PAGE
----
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Play Uzbek Music, But Only With Uzbek Instruments

  • Bruce Pannier

A blind Uzbek musician sings traditional songs while playing a tar at a bazaar in Tashkent.

A blind Uzbek musician sings traditional songs while playing a tar at a bazaar in Tashkent.

When the five independent countries of Central Asia emerged after the collapse of the Soviet Union in late 1991, the governments of Kazakhstan, Kyrgyzstan, Tajikistan Turkmenistan, and Uzbekistan were faced with a challenge -- creating a national identity.

For the most part it was not such a difficult task. The region has been inhabited for thousands of years and even the most recent arrivals among the titular peoples can trace their history back hundreds of years.

Still, there was an urgency for the five governments to invent a national character, one that was distinct from the colonial master since the 19th century (or earlier), Russia, and also distinct from one another.

To reinforce this sense of national identity, the authorities step in to provide rulings or interpretations of proper behavior, clothing, and, on occasions, entertainment.

RFE/RL's Uzbek Service, known locally as Ozodlik, has learned there is a ban on the use of a stringed instrument called a "tar," which literally translates as "string." Officials believe the tar is not part of the orchestration of traditional Uzbek music.

Verbal instructions have come "from above" that the tar is not to be seen in television programs or music videos. During the recent summit of the Shanghai Cooperation Organization in Tashkent, a concert given for the attending heads of state featured the Eshchonov brothers from Khorezm who usually play traditional Uzbek songs on the tar. The Eshchonovs appeared singing a traditional Uzbekistan song (while cameras showed President Islam Karimov dancing) but without the tars they usually play.

It turns out the tar is a foreign musical instrument. Many believe it is an Azerbaijani instrument, though Iran makes a claim to the stringed instrument being a purely Persian creation. Wherever the tar does come from, in the view of Uzbekistan's authorities it does not come from Uzbek culture, so no tars on television.

Ozodlik contacted an official at Uzbekistan's Ministry of Culture and Sports. Speaking under condition of anonymity, the official denied there was a ban on the tar. "No one has forbidden [playing the tar], it is simply that the tar is not on the list of our instruments," he said. The official explained that anyone could play the tar if they wished, "but they should remember the tar is not an Uzbek, but rather an Azerbaijani instrument."

Ozodlik contacted someone in the military band. Also under condition of anonymity, the armed forces musician said, "Command said that the tar is an Azerbaijani instrument...therefore we do not need it."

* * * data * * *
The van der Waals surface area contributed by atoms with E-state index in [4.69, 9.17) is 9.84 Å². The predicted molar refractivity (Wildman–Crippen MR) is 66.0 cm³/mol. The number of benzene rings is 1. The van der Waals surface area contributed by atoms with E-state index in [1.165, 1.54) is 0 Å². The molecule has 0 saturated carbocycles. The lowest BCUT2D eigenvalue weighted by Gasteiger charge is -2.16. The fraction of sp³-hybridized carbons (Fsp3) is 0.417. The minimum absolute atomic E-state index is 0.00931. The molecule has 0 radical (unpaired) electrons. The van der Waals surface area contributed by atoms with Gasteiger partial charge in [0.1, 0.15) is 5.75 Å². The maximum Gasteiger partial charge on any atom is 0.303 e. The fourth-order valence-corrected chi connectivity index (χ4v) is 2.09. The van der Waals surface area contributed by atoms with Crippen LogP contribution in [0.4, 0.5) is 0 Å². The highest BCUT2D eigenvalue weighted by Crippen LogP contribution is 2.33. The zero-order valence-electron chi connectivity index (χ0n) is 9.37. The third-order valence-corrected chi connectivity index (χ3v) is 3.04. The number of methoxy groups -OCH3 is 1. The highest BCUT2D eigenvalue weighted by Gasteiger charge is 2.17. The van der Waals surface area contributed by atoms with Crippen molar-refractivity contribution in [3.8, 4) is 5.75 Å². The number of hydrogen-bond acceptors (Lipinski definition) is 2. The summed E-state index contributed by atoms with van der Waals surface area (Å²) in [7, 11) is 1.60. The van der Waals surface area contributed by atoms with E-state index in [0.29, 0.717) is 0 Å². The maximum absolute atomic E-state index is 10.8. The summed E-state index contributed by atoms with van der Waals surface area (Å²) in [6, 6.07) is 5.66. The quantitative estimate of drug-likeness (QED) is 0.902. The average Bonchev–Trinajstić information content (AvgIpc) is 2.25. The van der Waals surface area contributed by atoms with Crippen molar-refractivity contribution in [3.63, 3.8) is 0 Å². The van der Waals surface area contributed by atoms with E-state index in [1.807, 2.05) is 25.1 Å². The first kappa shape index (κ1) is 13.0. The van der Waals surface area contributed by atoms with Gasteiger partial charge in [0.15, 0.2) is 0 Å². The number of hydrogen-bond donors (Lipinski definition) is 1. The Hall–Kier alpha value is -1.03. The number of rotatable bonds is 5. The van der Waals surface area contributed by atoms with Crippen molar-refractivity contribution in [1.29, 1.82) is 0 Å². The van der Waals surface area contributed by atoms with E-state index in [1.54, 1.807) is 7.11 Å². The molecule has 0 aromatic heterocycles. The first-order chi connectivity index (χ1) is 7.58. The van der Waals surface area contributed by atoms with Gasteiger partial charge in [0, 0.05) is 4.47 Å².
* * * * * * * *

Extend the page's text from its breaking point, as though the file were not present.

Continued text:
As the official from the Culture Ministry noted, there is no ban on playing the tar at home or, seemingly, at small local concerts or performance that will not be filmed. Music schools can no longer teach students how to play the tar but people are not forbidden from picking it up on their own.

And Ozodlik found out it's not only the tar that is "off the air." The accordion has also fallen into the category of "foreign" or "non-Uzbek" musical instruments. Again, people can play the accordion at home or at parties with friends, but accordions cannot be included in performances of Uzbek songs on television.

How far the authorities intend to go to enforce the use of only Uzbek instruments for playing Uzbek songs, or even all of what qualifies as a traditional Uzbek song is unclear (Look out Flyin' Up).

Ozodlik discovered some other new regulations outside the music world -- and don't ask us why, we don't make these rules.

From now on, television newscasters are forbidden from using hair dye. Also, women newscasters are not supposed to appear on air wearing an "adras" (look it up, you'll recognize it if you've been in Uzbekistan).

Ozodlik contributed to this report. The original Ozodlik report on this topic can be found here

About This Blog

Qishloq Ovozi is a blog by RFE/RL Central Asia specialist Bruce Pannier that aims to look at the events that are shaping Central Asia and its respective countries, connect some of the dots to shed light on why those processes are occurring, and identify the agents of change. Content will draw on the extensive knowledge and contacts of RFE/RL's Central Asian services but also allow scholars in the West, particularly younger scholars who will be tomorrow’s experts on the region, opportunities to share their views on the evolving situation at this Eurasian crossroad. The name means "Village Voice" in Uzbek. But don't be fooled, Qishloq Ovozi is about all of Central Asia.